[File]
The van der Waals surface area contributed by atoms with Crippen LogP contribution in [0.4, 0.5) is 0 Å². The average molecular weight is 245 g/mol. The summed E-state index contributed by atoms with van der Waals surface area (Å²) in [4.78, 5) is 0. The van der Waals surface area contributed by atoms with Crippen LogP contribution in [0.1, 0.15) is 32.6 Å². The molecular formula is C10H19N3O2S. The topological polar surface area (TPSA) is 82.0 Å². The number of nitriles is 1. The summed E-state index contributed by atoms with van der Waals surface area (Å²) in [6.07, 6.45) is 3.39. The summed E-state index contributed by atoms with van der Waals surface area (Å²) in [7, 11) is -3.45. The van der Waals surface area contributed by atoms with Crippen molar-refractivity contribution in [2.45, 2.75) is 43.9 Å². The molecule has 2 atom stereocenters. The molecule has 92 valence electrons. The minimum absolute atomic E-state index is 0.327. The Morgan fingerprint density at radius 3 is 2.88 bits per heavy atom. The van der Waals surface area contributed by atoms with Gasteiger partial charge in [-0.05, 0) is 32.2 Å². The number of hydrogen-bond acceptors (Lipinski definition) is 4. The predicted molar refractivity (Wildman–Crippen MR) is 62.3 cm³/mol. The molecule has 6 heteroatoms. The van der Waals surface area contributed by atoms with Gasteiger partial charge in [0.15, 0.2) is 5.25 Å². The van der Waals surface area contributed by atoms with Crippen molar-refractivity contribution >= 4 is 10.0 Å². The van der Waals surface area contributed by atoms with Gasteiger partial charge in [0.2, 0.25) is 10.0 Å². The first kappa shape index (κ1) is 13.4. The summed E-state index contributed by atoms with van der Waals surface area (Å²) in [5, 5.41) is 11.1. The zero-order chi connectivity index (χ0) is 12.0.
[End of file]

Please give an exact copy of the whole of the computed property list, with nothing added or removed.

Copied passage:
The van der Waals surface area contributed by atoms with Crippen LogP contribution in [0.4, 0.5) is 0 Å². The average molecular weight is 245 g/mol. The summed E-state index contributed by atoms with van der Waals surface area (Å²) in [4.78, 5) is 0. The van der Waals surface area contributed by atoms with Crippen LogP contribution in [0.1, 0.15) is 32.6 Å². The molecular formula is C10H19N3O2S. The topological polar surface area (TPSA) is 82.0 Å². The number of nitriles is 1. The summed E-state index contributed by atoms with van der Waals surface area (Å²) in [6.07, 6.45) is 3.39. The summed E-state index contributed by atoms with van der Waals surface area (Å²) in [7, 11) is -3.45. The van der Waals surface area contributed by atoms with Crippen molar-refractivity contribution in [2.45, 2.75) is 43.9 Å². The molecule has 2 atom stereocenters. The molecule has 92 valence electrons. The minimum absolute atomic E-state index is 0.327. The Morgan fingerprint density at radius 3 is 2.88 bits per heavy atom. The van der Waals surface area contributed by atoms with Gasteiger partial charge in [-0.05, 0) is 32.2 Å². The number of hydrogen-bond acceptors (Lipinski definition) is 4. The predicted molar refractivity (Wildman–Crippen MR) is 62.3 cm³/mol. The molecule has 6 heteroatoms. The van der Waals surface area contributed by atoms with Gasteiger partial charge in [0.15, 0.2) is 5.25 Å². The van der Waals surface area contributed by atoms with Crippen molar-refractivity contribution >= 4 is 10.0 Å². The van der Waals surface area contributed by atoms with Gasteiger partial charge in [0.2, 0.25) is 10.0 Å². The first kappa shape index (κ1) is 13.4. The summed E-state index contributed by atoms with van der Waals surface area (Å²) in [5, 5.41) is 11.1. The zero-order chi connectivity index (χ0) is 12.0.